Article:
Handling a Bad Report Card

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When unschooling, our children have the benefit of not being marked or evaluated by someone other than his own self-evaluation.  But what happens if unschooled children decide to take a course because they have an interest or wish to enter a post-secondary stream? Perhaps their first exposure to exams, or essay delivery, yields a less than stellar mark?  How can we support them moving forward to their goals?

First, we need to encourage him.  A first effort in evaluation is always a learning experience, almost as much as the course itself.  Learning to write tests and essays is a skill that gets better with practice.  Acknowledge the child’s effort in tackling the challenge.

It’s good to keep in mind that a report card is only one “view” of your child. It’s a picture to report to parents what the child is like in school. However, he is a multifaceted learner with strengths and room for improvement in all areas of his life, just as anybody is.  Think of your child’s performance like a three legged stool.  All three legs are required for the stool to function and all perspectives can give an accurate assessment of the child as a learner.

One leg of the stool is from the teacher who is gives an academic skills report. This report should include information on how the child is doing learning subject matter in the four cores of math, language arts, science, social studies, and options. Schools like to report on character and other things that are not academic, but they only see the child participating in an institutional setting with many peers. The teacher does not see the child at home, or “outside of school” social situations.

The other leg is the parent who also gives a report card on two of the most important learning’s: life skills and people skills. The parent can present the report card to the child at any given time. Life skills include chores, money management, organization skills, problem-solving, initiative, responsibilities, health and wellbeing maintenance, and volunteer commitment.  In other words – all the skills that parents witness at home. People skills include sharing, sibling conflict resolution, attitude, listening, assertiveness, and politeness, emotional intelligence at home and out in social situations. Most people with academic and technical brilliance lose their jobs not because of inefficiency in that area, but because of lack of people and life skills.  These are the some of the most important skills to develop.  These skills can be learned and practiced by all children.  Not all children can get an “A” in math, but all children can learn to be polite and organized.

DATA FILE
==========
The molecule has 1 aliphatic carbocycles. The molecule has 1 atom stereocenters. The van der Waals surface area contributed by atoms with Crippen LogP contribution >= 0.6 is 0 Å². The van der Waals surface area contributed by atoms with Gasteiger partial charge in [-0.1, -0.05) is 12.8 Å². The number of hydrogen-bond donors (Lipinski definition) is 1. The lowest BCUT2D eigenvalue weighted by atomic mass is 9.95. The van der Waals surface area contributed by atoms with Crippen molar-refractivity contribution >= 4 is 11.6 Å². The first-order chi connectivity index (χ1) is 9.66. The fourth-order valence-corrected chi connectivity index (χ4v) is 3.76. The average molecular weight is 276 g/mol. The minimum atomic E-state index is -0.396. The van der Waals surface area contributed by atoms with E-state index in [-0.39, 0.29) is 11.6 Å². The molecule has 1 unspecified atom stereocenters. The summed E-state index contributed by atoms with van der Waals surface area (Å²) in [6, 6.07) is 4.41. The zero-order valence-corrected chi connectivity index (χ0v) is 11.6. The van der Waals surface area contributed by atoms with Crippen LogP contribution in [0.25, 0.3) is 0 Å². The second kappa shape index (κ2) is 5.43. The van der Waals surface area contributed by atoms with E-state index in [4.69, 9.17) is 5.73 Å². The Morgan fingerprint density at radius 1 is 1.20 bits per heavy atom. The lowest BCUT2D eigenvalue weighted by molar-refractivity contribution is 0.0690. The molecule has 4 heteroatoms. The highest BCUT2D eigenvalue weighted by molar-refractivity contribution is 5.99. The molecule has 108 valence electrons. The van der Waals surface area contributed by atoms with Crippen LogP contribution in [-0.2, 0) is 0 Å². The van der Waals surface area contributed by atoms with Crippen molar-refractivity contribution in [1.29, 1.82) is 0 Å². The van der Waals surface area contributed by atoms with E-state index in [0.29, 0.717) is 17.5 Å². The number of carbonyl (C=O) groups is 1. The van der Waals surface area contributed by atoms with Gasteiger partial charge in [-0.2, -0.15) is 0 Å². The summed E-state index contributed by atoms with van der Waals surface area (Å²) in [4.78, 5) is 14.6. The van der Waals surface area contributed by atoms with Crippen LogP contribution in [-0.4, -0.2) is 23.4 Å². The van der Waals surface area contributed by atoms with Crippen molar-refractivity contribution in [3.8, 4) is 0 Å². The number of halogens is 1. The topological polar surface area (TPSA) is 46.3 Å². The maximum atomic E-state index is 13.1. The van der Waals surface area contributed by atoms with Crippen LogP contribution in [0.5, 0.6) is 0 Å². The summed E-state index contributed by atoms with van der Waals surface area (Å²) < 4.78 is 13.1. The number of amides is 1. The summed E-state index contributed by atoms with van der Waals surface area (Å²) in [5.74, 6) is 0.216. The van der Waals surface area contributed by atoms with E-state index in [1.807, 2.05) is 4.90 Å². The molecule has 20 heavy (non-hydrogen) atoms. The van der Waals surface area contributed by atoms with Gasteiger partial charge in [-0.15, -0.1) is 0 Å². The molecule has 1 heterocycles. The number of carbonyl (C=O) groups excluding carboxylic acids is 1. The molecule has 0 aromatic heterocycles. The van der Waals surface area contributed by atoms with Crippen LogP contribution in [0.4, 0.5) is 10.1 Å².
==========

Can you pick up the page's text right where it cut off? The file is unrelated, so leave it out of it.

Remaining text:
The final leg of the three legged stool is the child. He can self-evaluate and give himself a report card on all three components – Academic skills, life skills and people skills.  This is the most important evaluation and parents and teachers can ask how they can support growth and success for the child in all these areas.

Finally, the parent, teacher and child should discuss where the strengths are and room-for-improvement and come to an agreement on how to go about setting improvement in place.

Education is a journey, and is not a race. The letter or number grade does not indicate learning or self- awareness.  In fact, when children only chase a grade, they can be more prone to cheating and learn nothing.  We learn the best when we fail or make mistakes which over insight and reflection, give us ideas for change. When children make mistakes, ask them, “what did you learn from this?”  The ability to self-evaluate, and find motivation to start again is the real learning and the upmost key to success. The Winklevoss twins learned more about life and resilience in their court battle with Facebook, than all those academic years at Harvard.

Parents, de-emphasize the numbers. As a society, we tend to treasure what we measure, but learning can’t be denigrated to a number.  Most of what we do in life that really counts; love, help, volunteering, life learning, and kindness can’t be evaluated by a number, but can be observed, noticed and appreciated.

No one is perfect and we all have room for improvement. Your job as parents is to figure out with your child, how can you pick him up, dust him off and support him moving forward?

By Judy Arnall

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About Judy Arnall, BA, DTM, CCFE

BA, DTM, CCFE, Conference speaker, trainer and best-selling author Discipline Without Distress: 135 tools for raising caring responsible children without time-out, spanking, punishment or bribery Judy Arnall is Canada's expert on non-punitive parenting and education practices.
This entry was posted in Elementary Children Ages 5-12, High School Children Ages 15-18, Homeschooling, Junior High School Children Ages 12-15, University Children Ages 18-25 and tagged , , , , , , , . Bookmark the permalink.

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